About half of the enhancement is due to heavy brass footers from Mapleshade, which are available in versions which screw right onto the shafts for the rubber feet that came with your turntable. I have the heavy brass Mapleshade footers which come to a very sharp point. My turntable is a SOTA Star with vacuum holddown. The first enhancement I did was to have SOTA replace their spring-loaded suspension with an elastomer suspension, which I found to be far superior. Then I added the Mapleshade heavy brass footers, which screwed onto the existing threaded shafts under the SOTA table. These then sat on a thick MSB constrained-layer steel isolation plate, which rested on four blue vibration feet on top of an Arcici inflatable turntable support - the whole affixed securely to a low CWD cabinet.

I had two problems with this setup: One was that when pushing down the SOTA record clamp, it bottomed out the Arcici base and sometimes caused changes to the leveling observed on the leveler on the turntable. The other was that moving across the room with anything less than “don’t wake anyone up” foot action, the vibrations would be transmitted to my Transfiguration Spirit pickup cartridge in my SME-V tonearm, if not causing it to actually skip. This always amazed me in spite of the air-bladder support for the turntable and the super-heavy isolation plate.

I had compared several of the new Everest CD reissues with the l996 CD reissues as well as the 1994 DCC vinyl pressings of some of the titles. The vinyl pressings never sounded any better than the CDs and often sounded nearly identical, which surprised me.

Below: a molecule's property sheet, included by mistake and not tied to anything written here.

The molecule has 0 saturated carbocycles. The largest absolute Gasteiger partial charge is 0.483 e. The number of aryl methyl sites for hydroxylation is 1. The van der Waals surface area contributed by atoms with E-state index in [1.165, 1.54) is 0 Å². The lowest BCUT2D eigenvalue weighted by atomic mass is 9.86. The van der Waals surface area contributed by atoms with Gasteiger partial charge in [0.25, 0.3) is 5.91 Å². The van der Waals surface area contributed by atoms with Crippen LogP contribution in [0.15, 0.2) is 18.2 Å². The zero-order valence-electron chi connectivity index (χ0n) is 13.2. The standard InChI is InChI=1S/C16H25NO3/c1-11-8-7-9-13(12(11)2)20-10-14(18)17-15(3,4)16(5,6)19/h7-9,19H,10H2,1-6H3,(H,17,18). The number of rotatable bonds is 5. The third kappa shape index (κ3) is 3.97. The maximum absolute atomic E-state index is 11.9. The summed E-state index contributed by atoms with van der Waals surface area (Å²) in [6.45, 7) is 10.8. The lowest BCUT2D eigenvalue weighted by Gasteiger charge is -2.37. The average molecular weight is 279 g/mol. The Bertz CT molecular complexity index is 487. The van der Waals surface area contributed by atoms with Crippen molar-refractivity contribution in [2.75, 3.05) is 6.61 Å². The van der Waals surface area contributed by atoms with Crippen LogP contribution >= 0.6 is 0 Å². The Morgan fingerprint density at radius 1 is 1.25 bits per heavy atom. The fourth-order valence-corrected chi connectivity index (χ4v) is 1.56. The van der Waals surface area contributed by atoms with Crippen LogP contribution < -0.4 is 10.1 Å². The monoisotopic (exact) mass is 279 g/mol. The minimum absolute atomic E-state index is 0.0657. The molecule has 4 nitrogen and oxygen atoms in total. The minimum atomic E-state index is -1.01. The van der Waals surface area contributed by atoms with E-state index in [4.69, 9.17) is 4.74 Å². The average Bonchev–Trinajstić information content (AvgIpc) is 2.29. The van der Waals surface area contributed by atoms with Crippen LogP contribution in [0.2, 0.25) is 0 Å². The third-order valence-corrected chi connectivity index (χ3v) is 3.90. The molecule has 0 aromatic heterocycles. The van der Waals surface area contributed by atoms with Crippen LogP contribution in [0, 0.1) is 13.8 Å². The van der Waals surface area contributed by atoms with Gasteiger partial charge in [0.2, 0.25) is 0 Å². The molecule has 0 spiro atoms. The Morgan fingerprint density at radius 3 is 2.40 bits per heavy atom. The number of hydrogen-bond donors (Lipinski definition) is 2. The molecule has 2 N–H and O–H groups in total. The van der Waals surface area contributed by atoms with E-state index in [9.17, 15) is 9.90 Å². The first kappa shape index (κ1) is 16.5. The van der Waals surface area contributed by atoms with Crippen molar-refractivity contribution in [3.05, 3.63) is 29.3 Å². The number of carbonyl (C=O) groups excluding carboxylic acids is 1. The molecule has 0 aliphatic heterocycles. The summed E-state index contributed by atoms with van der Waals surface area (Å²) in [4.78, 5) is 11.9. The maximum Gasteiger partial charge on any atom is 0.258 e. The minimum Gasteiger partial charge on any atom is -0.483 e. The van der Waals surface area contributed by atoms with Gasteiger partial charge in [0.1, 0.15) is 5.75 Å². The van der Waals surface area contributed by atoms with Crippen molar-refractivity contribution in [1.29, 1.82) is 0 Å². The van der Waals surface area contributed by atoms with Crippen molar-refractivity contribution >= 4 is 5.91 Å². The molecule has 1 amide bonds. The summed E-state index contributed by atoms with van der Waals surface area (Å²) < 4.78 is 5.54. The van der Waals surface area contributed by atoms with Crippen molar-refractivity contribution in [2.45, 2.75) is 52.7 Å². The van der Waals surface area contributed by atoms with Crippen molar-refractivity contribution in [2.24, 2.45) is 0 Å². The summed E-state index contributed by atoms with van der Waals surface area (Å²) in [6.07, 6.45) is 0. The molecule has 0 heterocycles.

It took some courage to disassemble the entire Arcici/MSB support system and replace it with the simple 18 by 15 by 4 solid maple Mapleshade platform. (They also have two sizes for larger turntables: 24 x 18 x 4 and 24 x 24 x 4; a 2-inch-thick version has been discontinued.) The platform sits on four squarish Isoblock feet, which are another Mapleshade tweak which sells for only $24 a set and consists of layers of ribbed rubber and cork. On top of the 4-inch maple platform go the three pointy feet of the brass footers on my SOTA table. (This particular model has been discontinued but Mapleshade has a couple dozen different brass feet available now - threaded and un-.) It took some effort to get the table leveled at the top. I had to purchase some thinner nuts at the local hardware store in order to have one nut to tighten against the underside of the SOTA table and another on the same shaft to tighten against the special heavy brass feet. (The foil-covered box under the SOTA is my phono preamp, which requires additional shielding to reduce interference from a local rock FM station.)